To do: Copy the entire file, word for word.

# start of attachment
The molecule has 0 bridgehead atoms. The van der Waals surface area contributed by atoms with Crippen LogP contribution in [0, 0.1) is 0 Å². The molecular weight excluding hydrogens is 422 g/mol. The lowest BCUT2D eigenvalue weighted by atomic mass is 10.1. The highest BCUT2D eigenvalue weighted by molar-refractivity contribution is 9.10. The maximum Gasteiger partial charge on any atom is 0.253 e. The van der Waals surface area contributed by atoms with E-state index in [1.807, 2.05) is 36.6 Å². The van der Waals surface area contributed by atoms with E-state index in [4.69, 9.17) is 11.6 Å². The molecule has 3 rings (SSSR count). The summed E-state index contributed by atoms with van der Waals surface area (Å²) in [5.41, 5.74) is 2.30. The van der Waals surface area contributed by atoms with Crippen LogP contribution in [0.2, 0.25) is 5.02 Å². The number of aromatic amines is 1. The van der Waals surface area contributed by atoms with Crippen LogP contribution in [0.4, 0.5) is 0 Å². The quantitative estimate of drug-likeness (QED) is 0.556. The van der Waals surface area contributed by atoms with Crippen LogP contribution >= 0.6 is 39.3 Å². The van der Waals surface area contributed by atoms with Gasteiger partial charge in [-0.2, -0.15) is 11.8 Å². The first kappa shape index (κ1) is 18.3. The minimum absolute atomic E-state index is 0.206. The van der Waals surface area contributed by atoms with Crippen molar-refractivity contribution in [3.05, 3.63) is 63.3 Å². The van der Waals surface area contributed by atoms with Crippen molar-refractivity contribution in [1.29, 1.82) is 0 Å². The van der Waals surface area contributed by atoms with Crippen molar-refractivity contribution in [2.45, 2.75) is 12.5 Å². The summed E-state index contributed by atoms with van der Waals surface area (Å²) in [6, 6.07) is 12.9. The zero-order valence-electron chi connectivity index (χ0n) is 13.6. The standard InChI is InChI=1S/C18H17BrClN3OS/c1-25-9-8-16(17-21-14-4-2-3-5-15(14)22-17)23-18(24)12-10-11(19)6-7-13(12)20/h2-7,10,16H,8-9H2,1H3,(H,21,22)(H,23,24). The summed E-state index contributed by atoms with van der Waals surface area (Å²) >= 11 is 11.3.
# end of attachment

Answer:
The molecule has 0 bridgehead atoms. The van der Waals surface area contributed by atoms with Crippen LogP contribution in [0, 0.1) is 0 Å². The molecular weight excluding hydrogens is 422 g/mol. The lowest BCUT2D eigenvalue weighted by atomic mass is 10.1. The highest BCUT2D eigenvalue weighted by molar-refractivity contribution is 9.10. The maximum Gasteiger partial charge on any atom is 0.253 e. The van der Waals surface area contributed by atoms with E-state index in [1.807, 2.05) is 36.6 Å². The van der Waals surface area contributed by atoms with E-state index in [4.69, 9.17) is 11.6 Å². The molecule has 3 rings (SSSR count). The summed E-state index contributed by atoms with van der Waals surface area (Å²) in [5.41, 5.74) is 2.30. The van der Waals surface area contributed by atoms with Crippen LogP contribution in [0.2, 0.25) is 5.02 Å². The number of aromatic amines is 1. The van der Waals surface area contributed by atoms with Crippen LogP contribution in [0.4, 0.5) is 0 Å². The quantitative estimate of drug-likeness (QED) is 0.556. The van der Waals surface area contributed by atoms with Crippen LogP contribution >= 0.6 is 39.3 Å². The van der Waals surface area contributed by atoms with Gasteiger partial charge in [-0.2, -0.15) is 11.8 Å². The first kappa shape index (κ1) is 18.3. The minimum absolute atomic E-state index is 0.206. The van der Waals surface area contributed by atoms with Crippen molar-refractivity contribution in [3.05, 3.63) is 63.3 Å². The van der Waals surface area contributed by atoms with Crippen molar-refractivity contribution in [1.29, 1.82) is 0 Å². The van der Waals surface area contributed by atoms with Crippen molar-refractivity contribution in [2.45, 2.75) is 12.5 Å². The summed E-state index contributed by atoms with van der Waals surface area (Å²) in [6, 6.07) is 12.9. The zero-order valence-electron chi connectivity index (χ0n) is 13.6. The standard InChI is InChI=1S/C18H17BrClN3OS/c1-25-9-8-16(17-21-14-4-2-3-5-15(14)22-17)23-18(24)12-10-11(19)6-7-13(12)20/h2-7,10,16H,8-9H2,1H3,(H,21,22)(H,23,24). The summed E-state index contributed by atoms with van der Waals surface area (Å²) >= 11 is 11.3.